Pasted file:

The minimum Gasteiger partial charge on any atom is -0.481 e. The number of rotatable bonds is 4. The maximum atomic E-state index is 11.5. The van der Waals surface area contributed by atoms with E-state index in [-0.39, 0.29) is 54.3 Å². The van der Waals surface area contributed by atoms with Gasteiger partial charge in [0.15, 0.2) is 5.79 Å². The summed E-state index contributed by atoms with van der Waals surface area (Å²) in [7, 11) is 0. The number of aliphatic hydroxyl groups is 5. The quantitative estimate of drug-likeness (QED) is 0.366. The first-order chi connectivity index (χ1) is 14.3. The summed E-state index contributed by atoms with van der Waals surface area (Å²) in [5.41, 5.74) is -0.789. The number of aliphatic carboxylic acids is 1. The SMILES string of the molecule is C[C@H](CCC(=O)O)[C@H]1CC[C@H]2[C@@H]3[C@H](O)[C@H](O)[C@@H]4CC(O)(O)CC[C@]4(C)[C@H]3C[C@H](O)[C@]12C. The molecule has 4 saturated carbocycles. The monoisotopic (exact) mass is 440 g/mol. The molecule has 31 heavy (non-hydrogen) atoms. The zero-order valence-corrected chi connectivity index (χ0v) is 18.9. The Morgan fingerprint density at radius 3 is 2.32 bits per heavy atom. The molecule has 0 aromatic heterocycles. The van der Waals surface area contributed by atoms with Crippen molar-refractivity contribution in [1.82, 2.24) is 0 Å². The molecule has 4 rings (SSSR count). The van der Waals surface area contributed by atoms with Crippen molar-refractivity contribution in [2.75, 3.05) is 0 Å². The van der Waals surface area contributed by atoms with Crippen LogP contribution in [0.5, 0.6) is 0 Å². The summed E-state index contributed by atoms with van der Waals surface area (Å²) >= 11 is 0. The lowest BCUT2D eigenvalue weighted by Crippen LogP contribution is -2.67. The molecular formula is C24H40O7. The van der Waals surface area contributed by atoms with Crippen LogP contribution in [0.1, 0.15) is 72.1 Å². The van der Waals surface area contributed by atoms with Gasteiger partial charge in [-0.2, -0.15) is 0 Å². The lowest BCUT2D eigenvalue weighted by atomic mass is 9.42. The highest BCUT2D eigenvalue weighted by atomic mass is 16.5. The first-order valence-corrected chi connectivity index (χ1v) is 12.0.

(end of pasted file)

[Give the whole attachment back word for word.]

The minimum Gasteiger partial charge on any atom is -0.481 e. The number of rotatable bonds is 4. The maximum atomic E-state index is 11.5. The van der Waals surface area contributed by atoms with E-state index in [-0.39, 0.29) is 54.3 Å². The van der Waals surface area contributed by atoms with Gasteiger partial charge in [0.15, 0.2) is 5.79 Å². The summed E-state index contributed by atoms with van der Waals surface area (Å²) in [7, 11) is 0. The number of aliphatic hydroxyl groups is 5. The quantitative estimate of drug-likeness (QED) is 0.366. The first-order chi connectivity index (χ1) is 14.3. The summed E-state index contributed by atoms with van der Waals surface area (Å²) in [5.41, 5.74) is -0.789. The number of aliphatic carboxylic acids is 1. The SMILES string of the molecule is C[C@H](CCC(=O)O)[C@H]1CC[C@H]2[C@@H]3[C@H](O)[C@H](O)[C@@H]4CC(O)(O)CC[C@]4(C)[C@H]3C[C@H](O)[C@]12C. The molecule has 4 saturated carbocycles. The monoisotopic (exact) mass is 440 g/mol. The molecule has 31 heavy (non-hydrogen) atoms. The zero-order valence-corrected chi connectivity index (χ0v) is 18.9. The Morgan fingerprint density at radius 3 is 2.32 bits per heavy atom. The molecule has 0 aromatic heterocycles. The van der Waals surface area contributed by atoms with Crippen molar-refractivity contribution in [1.82, 2.24) is 0 Å². The molecule has 4 rings (SSSR count). The van der Waals surface area contributed by atoms with Crippen molar-refractivity contribution in [2.75, 3.05) is 0 Å². The van der Waals surface area contributed by atoms with Crippen LogP contribution in [0.5, 0.6) is 0 Å². The summed E-state index contributed by atoms with van der Waals surface area (Å²) >= 11 is 0. The lowest BCUT2D eigenvalue weighted by Crippen LogP contribution is -2.67. The molecular formula is C24H40O7. The van der Waals surface area contributed by atoms with Crippen LogP contribution in [0.1, 0.15) is 72.1 Å². The van der Waals surface area contributed by atoms with Gasteiger partial charge in [-0.2, -0.15) is 0 Å². The lowest BCUT2D eigenvalue weighted by atomic mass is 9.42. The highest BCUT2D eigenvalue weighted by atomic mass is 16.5. The first-order valence-corrected chi connectivity index (χ1v) is 12.0.